Pushing Daisies: Season 1
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Pushing Daisies: The Complete First Season (DVD)
This forensic fairytale follows Ned, a young man with a very special gift. As a boy, Ned discovered that he could return the dead briefly back to life with just one touch. Now a pie maker, Ned puts his ability to good use, not only touching dead fruit and making it ripe with everlasting flavor, but working with a private investigator to crack murder cases by raising the dead and getting them to name their killers. But the tale gets complicated when Ned brings his childhood sweetheart, Chuck, back from the dead -- and keeps her alive. Chuck becomes the third partner in Ned and Emerson's private-investigation enterprise, encouraging them to use Ned's skills for good, not just for profit. Life would be perfect for Ned and Chuck, except for one cruel twist: If he ever touches her again, she'll go back to being dead, this time for good.]]>
Pushing Daisies is many things at once: detective show, romantic comedy, whimsical fantasy and above all, a story about a guy who bakes pies and has the ability to bring dead people back to life. Somehow all of these things come together to make one of the most enjoyable, funny and bittersweet shows to come along in a long time. A lot of that magic comes from the near-perfect casting - Lee Pace (The Fall, Miss Pettigrew Lives For a Day) as Ned the Piemaker is wonderfully reserved and adorably neurotic; his facial expressions alone provide some of the most moving and hilarious moments in the series. Anna Friel as Charlotte "Chuck" Charles, Chi McBride as Emerson Cod and Kristin Chenoweth as Olive Snook round out the regulars at the Pie Hole and veteran actresses Swoosie Kurtz and Ellen Greene are great as Chuck's eccentric aunts whose passions include synchronized swimming, amateur ornithology and rare cheeses. Pushing Daisies exists in a world where people regularly break out into song to express their feelings, where death is never gory and usually played for comic effect, and where every color on screen is richly saturated and vibrant, creating an oddly timeless Edward Scissorhands-like world.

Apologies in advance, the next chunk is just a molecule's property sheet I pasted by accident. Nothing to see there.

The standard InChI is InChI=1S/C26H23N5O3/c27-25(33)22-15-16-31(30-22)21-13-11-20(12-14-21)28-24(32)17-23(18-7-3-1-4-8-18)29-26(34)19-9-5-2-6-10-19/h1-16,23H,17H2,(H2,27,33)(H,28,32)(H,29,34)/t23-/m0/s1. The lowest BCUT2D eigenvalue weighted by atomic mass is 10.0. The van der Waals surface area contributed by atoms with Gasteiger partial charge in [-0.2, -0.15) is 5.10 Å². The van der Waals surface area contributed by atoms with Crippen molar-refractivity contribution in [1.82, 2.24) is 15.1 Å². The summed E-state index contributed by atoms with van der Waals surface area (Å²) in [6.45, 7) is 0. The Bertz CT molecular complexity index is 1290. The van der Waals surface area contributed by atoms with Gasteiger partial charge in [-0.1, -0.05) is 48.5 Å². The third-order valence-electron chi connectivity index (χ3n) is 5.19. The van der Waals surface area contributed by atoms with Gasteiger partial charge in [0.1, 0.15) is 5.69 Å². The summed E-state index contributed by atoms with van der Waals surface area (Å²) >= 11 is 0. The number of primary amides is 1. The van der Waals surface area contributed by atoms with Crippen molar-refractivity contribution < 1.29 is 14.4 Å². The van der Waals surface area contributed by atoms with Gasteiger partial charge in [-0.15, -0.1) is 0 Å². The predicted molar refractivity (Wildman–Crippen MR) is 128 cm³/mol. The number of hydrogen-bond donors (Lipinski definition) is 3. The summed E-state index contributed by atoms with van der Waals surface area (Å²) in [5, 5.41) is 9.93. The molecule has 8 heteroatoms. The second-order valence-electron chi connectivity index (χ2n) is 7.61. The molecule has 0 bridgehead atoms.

Bryan Fuller, the creator of cult favorites Dead Like Me and Wonderfalls has perfected his style with Pushing Daisies; this series has a broader appeal than the previous shows. Each imaginatively produced episode has such snappy writing paired with ghoulish sensibilities, heart wrenching romance and classic caper-style crime fighting, making every moment completely un-missable. The DVD release of Season One contains all nine original episodes and a behind-the-scenes featurette. --Kira Canny
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The show deserved every one of the seven Emmy Awards it got (in addition to the other awards), and the ratings and cancellation seem to be more a reflection of the American public's desire for unoriginal, clichéd, unintelligent crime dramas and hospital dramas and celebrity dance-offs than a reflection on the brilliance of Pushing Daisies.